A baby will require constant supervision and careÂ for his entire life after an obstetrician was late in calling a neonatologist to the delivery room where Mom was giving birth to a baby doctors knew was experiencing intrapartum trauma. The family recovered $7 million dollars.
Mom went to hospital in premature labour. Her obstetrician attended to her. The fetus had a slow heart beat and variable decelerations indicative of interference with fetal oxygenation. A second-year resident prepared to deliver the baby. As the child’s head emerged, the obstetrician saw that the umbilical cord was wrapped around the child’s neck. The obstetrician clamped and cut the cord. The child was pale, limp and gasping. The resident began resuscitating the child, while the obstetrician delivered the placenta. When the child was 8 minutes old, a neonatologist skilled in resuscitation, was finally called. The neonatologist revived the child.
After a 110 day trial, the Court decided that the obstetrician was negligent in not calling a neonatologist to attend the delivery when faced with risks including prematurity and fetal distress. The obstetrician was also negligent in failing to draw a blood sample from the umbilical cord, and in relying on a resident as the attending doctor following the delivery of the child. The Court decided that the resident was negligent in failing to take action in the face of demonstrated fetal distress in a pre-term emergency.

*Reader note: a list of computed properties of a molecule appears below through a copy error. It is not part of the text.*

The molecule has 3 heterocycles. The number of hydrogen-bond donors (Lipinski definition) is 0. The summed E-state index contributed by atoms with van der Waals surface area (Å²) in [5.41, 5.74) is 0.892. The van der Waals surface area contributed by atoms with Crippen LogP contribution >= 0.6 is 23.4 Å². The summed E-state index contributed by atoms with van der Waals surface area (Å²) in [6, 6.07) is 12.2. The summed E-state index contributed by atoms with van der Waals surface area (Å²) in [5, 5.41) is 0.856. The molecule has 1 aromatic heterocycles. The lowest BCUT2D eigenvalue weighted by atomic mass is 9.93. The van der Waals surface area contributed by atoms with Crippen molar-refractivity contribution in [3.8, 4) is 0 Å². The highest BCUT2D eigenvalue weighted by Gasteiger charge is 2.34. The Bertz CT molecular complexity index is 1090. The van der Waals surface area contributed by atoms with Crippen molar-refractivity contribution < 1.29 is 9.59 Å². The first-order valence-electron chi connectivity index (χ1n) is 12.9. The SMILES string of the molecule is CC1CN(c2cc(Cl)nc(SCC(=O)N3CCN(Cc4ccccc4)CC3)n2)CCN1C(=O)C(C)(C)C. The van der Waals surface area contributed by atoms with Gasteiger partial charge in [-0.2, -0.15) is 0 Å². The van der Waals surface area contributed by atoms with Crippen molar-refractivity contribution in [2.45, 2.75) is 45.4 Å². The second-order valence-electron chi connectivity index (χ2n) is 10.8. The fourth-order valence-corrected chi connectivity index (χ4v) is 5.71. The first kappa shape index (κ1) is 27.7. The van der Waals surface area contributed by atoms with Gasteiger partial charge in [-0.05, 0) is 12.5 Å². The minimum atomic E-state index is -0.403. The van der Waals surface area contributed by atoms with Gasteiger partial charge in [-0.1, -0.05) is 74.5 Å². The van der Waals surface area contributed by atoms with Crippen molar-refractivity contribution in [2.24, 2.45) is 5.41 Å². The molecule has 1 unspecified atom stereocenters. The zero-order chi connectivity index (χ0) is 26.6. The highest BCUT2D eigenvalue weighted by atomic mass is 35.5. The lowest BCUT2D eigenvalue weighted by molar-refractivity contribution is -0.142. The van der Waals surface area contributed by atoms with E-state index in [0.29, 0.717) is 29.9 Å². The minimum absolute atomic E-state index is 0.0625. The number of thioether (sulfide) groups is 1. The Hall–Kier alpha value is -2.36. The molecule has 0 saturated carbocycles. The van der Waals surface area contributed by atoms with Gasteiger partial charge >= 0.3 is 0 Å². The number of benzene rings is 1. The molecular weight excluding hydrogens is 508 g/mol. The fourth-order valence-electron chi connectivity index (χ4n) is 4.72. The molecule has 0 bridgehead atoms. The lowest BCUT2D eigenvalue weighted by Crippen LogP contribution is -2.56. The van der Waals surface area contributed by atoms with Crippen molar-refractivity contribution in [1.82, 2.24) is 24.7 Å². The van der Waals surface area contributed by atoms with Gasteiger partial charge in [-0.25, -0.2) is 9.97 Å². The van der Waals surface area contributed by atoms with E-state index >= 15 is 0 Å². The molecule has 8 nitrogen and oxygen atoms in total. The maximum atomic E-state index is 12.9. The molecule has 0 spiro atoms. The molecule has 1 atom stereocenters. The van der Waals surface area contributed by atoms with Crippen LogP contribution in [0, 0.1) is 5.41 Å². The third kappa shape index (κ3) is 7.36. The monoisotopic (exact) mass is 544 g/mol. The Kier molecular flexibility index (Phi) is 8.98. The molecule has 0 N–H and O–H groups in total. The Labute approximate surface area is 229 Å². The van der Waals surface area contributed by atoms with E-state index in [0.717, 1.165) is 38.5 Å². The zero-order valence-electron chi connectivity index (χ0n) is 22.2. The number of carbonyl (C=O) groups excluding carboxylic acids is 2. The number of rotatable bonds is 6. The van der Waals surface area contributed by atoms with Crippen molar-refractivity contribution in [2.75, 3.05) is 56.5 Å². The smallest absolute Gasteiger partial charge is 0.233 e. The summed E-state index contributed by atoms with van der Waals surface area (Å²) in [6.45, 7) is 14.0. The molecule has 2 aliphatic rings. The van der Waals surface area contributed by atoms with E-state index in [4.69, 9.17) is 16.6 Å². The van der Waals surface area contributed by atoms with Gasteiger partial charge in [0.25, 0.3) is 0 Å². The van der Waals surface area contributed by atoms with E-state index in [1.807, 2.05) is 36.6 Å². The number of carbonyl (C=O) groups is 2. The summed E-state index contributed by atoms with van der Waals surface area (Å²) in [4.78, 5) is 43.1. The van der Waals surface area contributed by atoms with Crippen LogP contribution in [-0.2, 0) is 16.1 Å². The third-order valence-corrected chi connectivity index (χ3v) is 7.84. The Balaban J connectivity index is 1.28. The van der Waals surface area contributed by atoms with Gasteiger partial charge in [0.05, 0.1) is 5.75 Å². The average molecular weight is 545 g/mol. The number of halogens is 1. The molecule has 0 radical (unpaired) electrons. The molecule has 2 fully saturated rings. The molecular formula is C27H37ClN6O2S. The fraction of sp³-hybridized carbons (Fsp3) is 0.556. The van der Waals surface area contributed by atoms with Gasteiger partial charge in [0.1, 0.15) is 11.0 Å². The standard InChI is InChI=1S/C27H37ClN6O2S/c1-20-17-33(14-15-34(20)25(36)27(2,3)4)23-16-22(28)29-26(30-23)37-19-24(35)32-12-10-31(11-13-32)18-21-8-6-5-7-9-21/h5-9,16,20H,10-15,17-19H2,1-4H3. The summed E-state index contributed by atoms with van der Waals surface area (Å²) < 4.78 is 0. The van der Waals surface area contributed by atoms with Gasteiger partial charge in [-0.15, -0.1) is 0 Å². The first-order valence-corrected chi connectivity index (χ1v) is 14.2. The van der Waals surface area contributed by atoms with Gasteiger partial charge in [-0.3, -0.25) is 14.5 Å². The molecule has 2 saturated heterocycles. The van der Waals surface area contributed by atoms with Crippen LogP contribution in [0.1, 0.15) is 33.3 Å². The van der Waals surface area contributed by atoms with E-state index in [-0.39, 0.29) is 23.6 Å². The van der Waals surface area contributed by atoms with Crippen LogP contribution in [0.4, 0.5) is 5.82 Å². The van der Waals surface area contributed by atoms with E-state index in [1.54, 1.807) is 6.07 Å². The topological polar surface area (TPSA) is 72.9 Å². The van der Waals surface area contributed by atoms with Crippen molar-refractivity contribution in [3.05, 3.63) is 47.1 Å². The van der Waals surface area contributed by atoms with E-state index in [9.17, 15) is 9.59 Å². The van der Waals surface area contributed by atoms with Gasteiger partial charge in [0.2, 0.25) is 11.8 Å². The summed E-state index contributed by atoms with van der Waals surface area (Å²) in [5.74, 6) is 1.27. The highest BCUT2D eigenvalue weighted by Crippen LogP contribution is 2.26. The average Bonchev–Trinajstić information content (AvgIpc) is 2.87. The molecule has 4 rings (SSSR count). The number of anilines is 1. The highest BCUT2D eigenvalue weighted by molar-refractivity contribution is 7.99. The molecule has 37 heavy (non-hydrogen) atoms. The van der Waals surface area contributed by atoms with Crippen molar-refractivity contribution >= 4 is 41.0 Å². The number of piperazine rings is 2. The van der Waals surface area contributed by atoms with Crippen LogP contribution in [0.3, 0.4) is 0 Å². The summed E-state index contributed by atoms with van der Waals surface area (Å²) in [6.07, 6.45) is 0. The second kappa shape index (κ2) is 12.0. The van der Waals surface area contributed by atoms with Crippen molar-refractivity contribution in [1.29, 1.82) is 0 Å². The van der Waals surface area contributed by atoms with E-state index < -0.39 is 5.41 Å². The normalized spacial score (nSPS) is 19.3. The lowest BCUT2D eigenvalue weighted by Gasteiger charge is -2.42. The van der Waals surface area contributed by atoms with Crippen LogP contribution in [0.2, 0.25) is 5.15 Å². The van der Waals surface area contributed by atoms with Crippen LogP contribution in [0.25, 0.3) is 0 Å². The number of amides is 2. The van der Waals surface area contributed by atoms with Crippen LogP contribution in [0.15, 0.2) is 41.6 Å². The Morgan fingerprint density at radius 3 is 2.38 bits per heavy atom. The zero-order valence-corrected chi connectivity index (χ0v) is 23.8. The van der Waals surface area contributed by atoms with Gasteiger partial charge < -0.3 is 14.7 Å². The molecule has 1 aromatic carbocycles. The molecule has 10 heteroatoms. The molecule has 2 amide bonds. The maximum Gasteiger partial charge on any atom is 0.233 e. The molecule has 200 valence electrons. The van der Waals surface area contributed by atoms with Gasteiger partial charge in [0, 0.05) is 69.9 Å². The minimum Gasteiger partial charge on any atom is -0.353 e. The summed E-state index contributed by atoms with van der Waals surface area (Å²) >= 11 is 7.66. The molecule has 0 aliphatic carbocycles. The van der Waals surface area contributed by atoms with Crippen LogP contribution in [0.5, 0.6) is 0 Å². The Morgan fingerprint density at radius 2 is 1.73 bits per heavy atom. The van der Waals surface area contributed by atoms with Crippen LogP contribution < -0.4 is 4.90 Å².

The child was ultimately diagnosed with hypoxic brain damage. He is blind and mute, a quadriplegic, and has cerebral palsy. He requires constant care and supervision.
Sommers Roth & Elmaleh Professional Corporation has over 40 years of experience in medical malpractice litigation in the Greater Toronto Area (GTA), Ontario, and across Canada.
If you or a loved one have experienced a medical incident causing an injury, click here to get a free consultation from our expert panel.
Disclaimer: Past results of cases and recoveries by our medical malpractice/medical negligence lawyers against hospitals, doctors, midwives, nurses and other healthcare professionals are not necessarily indicative of future results. The amounts recovered and other litigation outcomes will vary according to the facts in individual cases.